Saturday, January 15, 2022

The Stuff of Nightmares: Cats

So, I finally got round to watching Cats last night. It had never made much impression on me, thought it was a big hit on Broadway in the 1980s when I lived in New York and I have liked some other Lloyd Webber shows. 

And then the film came out in 2019. Oh, my. Savage reviews, memes, parodies. But, you know, people like to exaggerate. How bad could it be? Cover me. I'm going in. 

So, it is possible to watch things simultaneously on streaming services with certain apps. My friend L. and I arranged to have a "Netflix Party" to watch Cats in our separate abodes. I pressed Play and off we went. First thing popping up on my screen: the subtitle "Thrilling music". Well, No. It was bang average scene-setting. 

And then the cats appeared, first a timid cat, then street cats. And they were standing on all fours, with hands sticking out and twitchy ears and bits of whiskers and I mean: WTF? Who designed this madness? Are they cat-like humanoids? Humans in cat costumes? What is the concept here? 

And then they started singing in posh English accents. So, they're English cats? In what time period? Hard to tell, as the set design was some kind of weird steampunk vaguely Victorian looking but not really. 

Idris Elba popped up with yellow eyes. Dame Judi Dench popped up with a long fur coat. Rebel Wilson had zippable skin. Poor Jennifer Hudson, the best thing by far in this monstrosity, had an entirely human face with some sad whiskers. She got the only decent song, Memory. Poor Taylor Swift--she had a great entrance, being lowered on a crescent and then had to effect an English accent for her one song. 

By this point my friend and I were openly speculating what drugs the creators of this spectacle were on. She thought LSD and I suggested absinthe. Actually, Lloyd Webber was on coke when he wrote the score. But Tom Hooper, the director, what the hell was his excuse? 

I amused myself during the duller parts by googling who was who and came upon the intriguing notion that cat buttholes were digitally removed in the lengthy post-production. This cheered me up enormously during the 110 minute running time. Finally, it was over. "We did it!" L. typed. Really, we should get medals. 

Someone ran with the butthole concept and here is the evidence. Enjoy. Don't have nightmares. 

Friday, December 31, 2021

Christmas with Netflix

 Much as I would love to offer an end-of-year Best Of full of visits to the cinema, it just hasn't been that kind of year. :)

However, I have managed to visit an extraordinary place full of folk wisdom, romantic encounters and fake snow: Christmas with Netflix. 

It was a few years ago I made my first visit and since then I return annually, the mist lifting on 1 December and closing on 31 December. So many fascinating characters have come my way: hard-bitten executives, heartbroken writers, quite a few social influencers. All of them seeking meaning in their broken lives. And lo! All it takes is a few life lessons offered by the spirit of Christmas. Wow. 

This year I sampled no fewer than 11 Christmas-themed films on Netflix and wowzers. There are some actual rank duds out there. I'm looking at you, A Wish for Christmas. Netflix makes originals but also draws from other networks and my tip is avoid the Hallmark ones.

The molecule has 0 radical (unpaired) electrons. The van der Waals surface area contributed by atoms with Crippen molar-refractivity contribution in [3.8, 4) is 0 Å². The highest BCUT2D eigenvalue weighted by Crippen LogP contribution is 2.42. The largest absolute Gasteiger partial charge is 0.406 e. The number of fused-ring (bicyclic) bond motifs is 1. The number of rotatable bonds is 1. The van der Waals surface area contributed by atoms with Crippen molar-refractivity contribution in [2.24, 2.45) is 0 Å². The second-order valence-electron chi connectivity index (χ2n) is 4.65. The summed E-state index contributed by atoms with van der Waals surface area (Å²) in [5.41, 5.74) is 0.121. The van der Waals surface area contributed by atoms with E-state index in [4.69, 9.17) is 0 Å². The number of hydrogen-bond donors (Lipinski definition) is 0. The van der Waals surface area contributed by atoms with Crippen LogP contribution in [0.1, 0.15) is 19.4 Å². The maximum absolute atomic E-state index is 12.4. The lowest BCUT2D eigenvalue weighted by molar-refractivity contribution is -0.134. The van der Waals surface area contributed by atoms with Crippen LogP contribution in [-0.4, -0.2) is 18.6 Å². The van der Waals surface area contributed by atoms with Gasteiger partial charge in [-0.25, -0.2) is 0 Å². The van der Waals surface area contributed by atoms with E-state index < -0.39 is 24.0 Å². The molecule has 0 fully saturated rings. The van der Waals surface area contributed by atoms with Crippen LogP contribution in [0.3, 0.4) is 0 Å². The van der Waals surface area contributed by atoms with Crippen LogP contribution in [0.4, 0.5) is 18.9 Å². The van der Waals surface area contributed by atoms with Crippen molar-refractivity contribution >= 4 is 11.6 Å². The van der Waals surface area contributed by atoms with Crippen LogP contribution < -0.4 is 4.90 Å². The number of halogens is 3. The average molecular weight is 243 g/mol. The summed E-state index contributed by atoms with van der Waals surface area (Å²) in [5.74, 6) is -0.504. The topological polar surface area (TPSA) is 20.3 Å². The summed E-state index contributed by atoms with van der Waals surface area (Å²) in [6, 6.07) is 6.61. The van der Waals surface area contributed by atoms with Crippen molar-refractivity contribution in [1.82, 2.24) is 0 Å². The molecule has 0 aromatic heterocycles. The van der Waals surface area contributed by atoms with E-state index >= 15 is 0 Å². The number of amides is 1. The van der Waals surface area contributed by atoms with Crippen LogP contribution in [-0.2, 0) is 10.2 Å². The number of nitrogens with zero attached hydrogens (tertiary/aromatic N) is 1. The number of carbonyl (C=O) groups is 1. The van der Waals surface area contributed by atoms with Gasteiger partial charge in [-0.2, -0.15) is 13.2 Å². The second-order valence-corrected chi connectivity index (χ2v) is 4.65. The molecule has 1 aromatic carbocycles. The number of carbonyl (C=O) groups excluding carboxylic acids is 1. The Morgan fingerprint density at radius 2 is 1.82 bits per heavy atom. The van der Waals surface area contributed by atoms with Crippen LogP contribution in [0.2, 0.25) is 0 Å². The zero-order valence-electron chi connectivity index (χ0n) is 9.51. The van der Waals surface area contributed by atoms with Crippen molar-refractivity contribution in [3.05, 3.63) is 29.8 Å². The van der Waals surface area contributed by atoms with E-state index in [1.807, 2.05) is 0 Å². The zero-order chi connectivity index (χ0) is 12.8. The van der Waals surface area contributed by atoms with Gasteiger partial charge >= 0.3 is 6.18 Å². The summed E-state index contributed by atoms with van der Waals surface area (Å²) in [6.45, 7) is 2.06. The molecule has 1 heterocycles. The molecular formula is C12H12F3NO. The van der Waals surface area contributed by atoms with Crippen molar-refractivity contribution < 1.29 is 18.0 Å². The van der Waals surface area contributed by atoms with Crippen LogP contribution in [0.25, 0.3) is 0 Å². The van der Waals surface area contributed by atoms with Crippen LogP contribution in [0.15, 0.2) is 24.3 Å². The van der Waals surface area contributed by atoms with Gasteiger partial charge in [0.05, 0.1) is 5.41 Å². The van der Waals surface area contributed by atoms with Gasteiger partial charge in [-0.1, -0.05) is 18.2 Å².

But some do actually punch above their weight. I have been pleasantly surprised by the Princess Switch trio, the most recent of which arrived this year. Filmed in Scotland, too, after previously using Romania as a location. 

Single All the Way offered an interracial gay couple as the protagonists, with amusing supporting work from Kathy Najimy and Barry Bostwick. 

Christmas with a View features a chef with stubble and resort manager who could double for Meghan Markle. Great scenery, shame about the script. But Patrick Duffy with a man-bun! Vivica Fox making gingerbread houses! Canadian mountains!

But my favourite Netflix viewing was actually a film I avoided at the cinema two years ago: Last Christmas. Definitely a Whamageddon, as it features the title track many, many times. But it wasn't the wan rom-com I thought it would be. Emma Thompson speaking Serbo-Croat! Henry Golding showing some emotion! Emilia Clarke singing! A lesbian couple! And a message about family conflict and trying again. Plus, a cameo by Broadway legend Patti LuPone. What's not to love?

See you next year. 

Tuesday, November 30, 2021


I was quite keen to watch the drama Passing which has arrived on Netflix recently. Adapted from Nella Larsen's novel by Rebecca Hall, who also directs, it's an unexpected debut for the actor turned filmmaker: a 1929 novel set in NYC about the conflagration that erupts when two old school friends reconnect as adults. 

It turns out the storyline of a black woman passing as white had personal significance for the writer-director. I find the concept fascinating for many reasons, but never having read the novel I approached the film in a state of ignorance. 


Irene, a married woman who lives in Harlem, runs into her former schoolfriend Clare in a chi-chi restaurant, where (it is suggested) both are passing as white. Clare invites a rather reluctant Irene back into her life and the latter realises that Clare's racist husband has no idea his wife is passing. The stage is set for dramatics and the rest of the film unfolds under this tension.

For me, the film of Passing is only partly successful. Ruth Negga as Clare conveys exuberance and flirtation and it definitely feels like Clare is performing the role of a white wife and mother. She actually reminded me a lot of Carol Aird, as played by Cate Blanchett in Carol from her blonde wig to her big gestures and meaningful looks. 

As Irene, Tessa Thompson has the less showy part, but as the film takes place from her POV, the audience has some investment in her character. Nevertheless, I felt the dynamic between the two characters was unclear and I wanted to see more of them and their backstory, rather than the two husbands, the maid, or the white literary lion who hangs around Harlem, commenting on racial difference and whether Irene can tell who is passing. “We’re, all of us, passing for something or the other,” she tells him.